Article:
How Goldman Sachs protects itself from a hundred-year storm

By Felix Salmon
October 29, 2012
Rob Cox today, "there’s no such thing as too much preparation."

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(Picture from Stephen Foley)

“When it comes to natural disasters,” says Rob Cox today, “there’s no such thing as too much preparation.” He then goes on to extend the analogy:

In advance of Sandy’s march through Manhattan, thousands of sandbags have been stacked in front of the downtown headquarters of Goldman Sachs. It is a picture whose metaphorical value should not be lost on regulators, policymakers, shareholders and the bankers themselves: when the flood comes, there can never be too many sandbags, or capital, to prevent a wipeout.

There are a few problems with this line of argument. Firstly, of course there is such a thing as too much preparation when it comes to natural disasters. Cox praises New York mayor Mike Bloomberg for evacuating Zone A — the lowest parts of the city which are most susceptible to storm surges. But an evacuation of all of Long Island, for instance, or all of Manhattan, would surely be way too much.

At the same time, three’s a good reason why Goldman Sachs needed to get in thousands of sandbags: it’s in that very-high-risk Zone A.

A brief history of Manhattan skyscrapers: they were first built in Lower Manhattan, at the highest possible points around there. Look at the Woolworth Building, say, or the New York Stock Exchange, or the Bank of New York building, or City Hall, or even Chase Manhattan Plaza: all of them are on or near Broadway, which runs up the highest part of Lower Manhattan, which means that all of them are in Zone C. And as skyscraper construction moved north in the 1930s, the same thing held true: the Empire State Building, the Chrysler Building, and all the midtown skyscrapers are all well outside the reach of any storm surge.

But then skyscraper building became more high-tech and scientific, and very tall buildings started to be constructed in Zone A, very close to the water. The architects did lots of clever mathematics, or the actuaries did lots of clever sums, and soon there were dozens of huge buildings in the Manhattan flood zone; the Goldman Sachs headquarters at 200 West Street is merely the most recent.

Now, with a Frankenstorm approaching, the decision to build so close to the water is coming home to roost, and firms like Goldman Sachs are scrambling to try to protect themselves. Hence the sandbags. Which aren’t really preparation; they’re more like a desperate last-ditch attempt to save a multi-billion-dollar headquarters building from very nasty flooding.

And the fact is that Goldman’s sandbags, along with all the other sandbags being deployed up and down the east coast (including in my very own apartment building), are very unlikely to be any use at all. They’re meant to be trying to protect property against a huge storm surge, which could reach 11 feet; the chances have to be very slim indeed that the surge will be big and powerful enough to reach the sandbags, but small and weak enough that the sandbags will suffice to keep it at bay.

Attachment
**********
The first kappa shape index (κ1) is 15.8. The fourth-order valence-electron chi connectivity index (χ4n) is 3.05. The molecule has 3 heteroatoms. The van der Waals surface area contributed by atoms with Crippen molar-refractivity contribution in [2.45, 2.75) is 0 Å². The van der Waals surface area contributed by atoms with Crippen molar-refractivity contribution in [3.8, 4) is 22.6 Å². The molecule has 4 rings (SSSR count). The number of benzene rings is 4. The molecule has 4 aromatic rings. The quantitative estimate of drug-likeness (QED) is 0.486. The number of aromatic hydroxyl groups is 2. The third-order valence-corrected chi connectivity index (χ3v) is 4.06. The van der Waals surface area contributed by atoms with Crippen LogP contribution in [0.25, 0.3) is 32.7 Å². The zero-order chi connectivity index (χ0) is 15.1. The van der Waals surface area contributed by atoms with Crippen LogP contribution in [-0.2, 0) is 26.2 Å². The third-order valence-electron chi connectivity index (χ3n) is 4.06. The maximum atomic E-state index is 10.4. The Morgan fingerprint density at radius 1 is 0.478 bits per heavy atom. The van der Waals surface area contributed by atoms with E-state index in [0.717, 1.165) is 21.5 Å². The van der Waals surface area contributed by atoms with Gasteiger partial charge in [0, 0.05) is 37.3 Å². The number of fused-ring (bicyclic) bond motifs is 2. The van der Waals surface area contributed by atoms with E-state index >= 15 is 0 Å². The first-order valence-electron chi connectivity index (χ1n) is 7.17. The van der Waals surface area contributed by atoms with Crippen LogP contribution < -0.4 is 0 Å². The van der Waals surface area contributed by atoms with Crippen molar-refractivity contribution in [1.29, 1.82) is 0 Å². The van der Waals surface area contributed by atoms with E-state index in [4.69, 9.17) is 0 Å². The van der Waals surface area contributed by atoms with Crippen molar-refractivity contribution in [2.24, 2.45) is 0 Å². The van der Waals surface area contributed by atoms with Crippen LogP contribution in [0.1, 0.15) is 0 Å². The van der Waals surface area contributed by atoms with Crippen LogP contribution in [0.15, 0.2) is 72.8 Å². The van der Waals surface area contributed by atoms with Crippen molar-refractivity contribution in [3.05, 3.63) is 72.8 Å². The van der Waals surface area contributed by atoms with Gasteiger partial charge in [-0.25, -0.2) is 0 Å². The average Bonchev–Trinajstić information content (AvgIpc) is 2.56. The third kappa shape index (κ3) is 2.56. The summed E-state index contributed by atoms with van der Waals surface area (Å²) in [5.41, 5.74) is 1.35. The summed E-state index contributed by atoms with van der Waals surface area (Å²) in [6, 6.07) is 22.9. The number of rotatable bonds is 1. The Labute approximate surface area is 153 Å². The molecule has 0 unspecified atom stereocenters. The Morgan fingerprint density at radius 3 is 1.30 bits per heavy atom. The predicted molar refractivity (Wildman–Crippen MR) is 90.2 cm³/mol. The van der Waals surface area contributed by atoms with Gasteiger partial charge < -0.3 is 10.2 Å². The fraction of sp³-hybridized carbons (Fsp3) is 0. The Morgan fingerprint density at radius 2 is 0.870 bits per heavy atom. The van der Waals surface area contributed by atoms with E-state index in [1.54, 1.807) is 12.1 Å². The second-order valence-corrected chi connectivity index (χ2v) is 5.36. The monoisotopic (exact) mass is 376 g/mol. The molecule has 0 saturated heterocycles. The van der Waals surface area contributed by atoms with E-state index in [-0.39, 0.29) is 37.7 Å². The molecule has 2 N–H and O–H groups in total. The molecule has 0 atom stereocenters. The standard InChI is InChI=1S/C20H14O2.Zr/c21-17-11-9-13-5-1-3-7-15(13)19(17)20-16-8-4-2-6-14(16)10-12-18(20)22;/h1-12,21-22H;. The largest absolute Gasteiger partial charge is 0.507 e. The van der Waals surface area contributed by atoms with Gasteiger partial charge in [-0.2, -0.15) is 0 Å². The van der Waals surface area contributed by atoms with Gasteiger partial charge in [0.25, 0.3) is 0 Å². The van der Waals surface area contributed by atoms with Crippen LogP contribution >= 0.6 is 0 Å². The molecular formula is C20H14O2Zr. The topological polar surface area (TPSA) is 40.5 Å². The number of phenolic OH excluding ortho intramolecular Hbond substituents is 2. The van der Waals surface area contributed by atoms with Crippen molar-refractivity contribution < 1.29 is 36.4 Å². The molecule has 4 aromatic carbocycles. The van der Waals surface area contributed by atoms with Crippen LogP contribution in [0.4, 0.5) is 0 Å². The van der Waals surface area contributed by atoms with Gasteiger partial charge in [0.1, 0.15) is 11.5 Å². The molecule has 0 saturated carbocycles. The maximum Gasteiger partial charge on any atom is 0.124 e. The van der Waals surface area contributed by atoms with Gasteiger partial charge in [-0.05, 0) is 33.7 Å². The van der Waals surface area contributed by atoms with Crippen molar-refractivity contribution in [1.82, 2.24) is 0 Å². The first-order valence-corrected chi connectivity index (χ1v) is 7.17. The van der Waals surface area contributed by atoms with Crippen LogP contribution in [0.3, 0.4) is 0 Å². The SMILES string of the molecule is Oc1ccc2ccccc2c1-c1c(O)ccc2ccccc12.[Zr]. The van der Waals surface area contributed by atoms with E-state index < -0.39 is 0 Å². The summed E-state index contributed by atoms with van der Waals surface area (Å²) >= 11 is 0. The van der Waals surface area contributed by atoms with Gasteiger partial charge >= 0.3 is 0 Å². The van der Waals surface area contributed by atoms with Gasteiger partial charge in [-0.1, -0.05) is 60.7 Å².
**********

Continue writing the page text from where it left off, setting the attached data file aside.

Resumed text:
Or, to put it another way: when big tail events happen, the old models get broken, and you can’t rely on them any more. That’s true when it comes to building skyscrapers, and it’s also true when it comes to financial crises. In fact, it’s even more true when it comes to financial crises.

Hurricane Sandy is a known unknown: it’s approaching New York, and the only real question is how high the storm surge is going to get. It could be six feet, it could be nine feet, it could be 12 feet. Bank capital, by contrast, is something which disappears in a much less linear fashion. A bank’s capital is just the difference between two huge numbers: its assets, and its liabilities. Its liabilities are fixed; its assets are loans, and derivatives, and other financial instruments which can fluctuate in value dramatically, especially in a crisis. What’s more, assets which banks think of as being ultra-safe — “quadruple-A”-rated super-senior CDO tranches, for instance — turn out to be precisely the assets which implode in value when a crisis comes along, turning banks insolvent overnight.

And that’s just the solvency problem: the bigger issue is liquidity, in a world where banks roll over billions of dollars of debt every day. You can protect yourself as much as you like, but if your lenders for whatever reason stop rolling over your debts, you’re toast. Let’s say you needed to sell lots of US stock today, for instance. Well, thanks to Sandy, you can’t: the stock market is closed. When liquidity dries up, everybody, no matter how prepared they are, is affected, and either central banks manage to step in to save the day, or they don’t. No mere mortal, without a printing press, can hold out.

Financial crises are similar to storms: they require humility, not hubris. Being prepared can be helpful at the margin, but ultimately it doesn’t matter how good your liquidity management teams and risk ledgers and counterparty hedging operations are: if everybody else is blown over by forces beyond their control, then you will be too.

That’s why skyscrapers always used to be built well above the water level, and that’s why we used to have dumb regulations like Glass-Steagal and Basel I, which weren’t very sophisticated, but which generally did the trick. Buildings like 200 West are a bit like Basel III: they’re built with models, so that they can withstand certain forces. But if an unprecedented storm arises, they’re still more at risk than, say, Trinity Church, built more than 150 years earlier. Sometimes, simple common sense (high ground is safer, huge books of complex derivatives can blow up in unpredictable ways) does a lot more good than any amount of sophisticated preparation.


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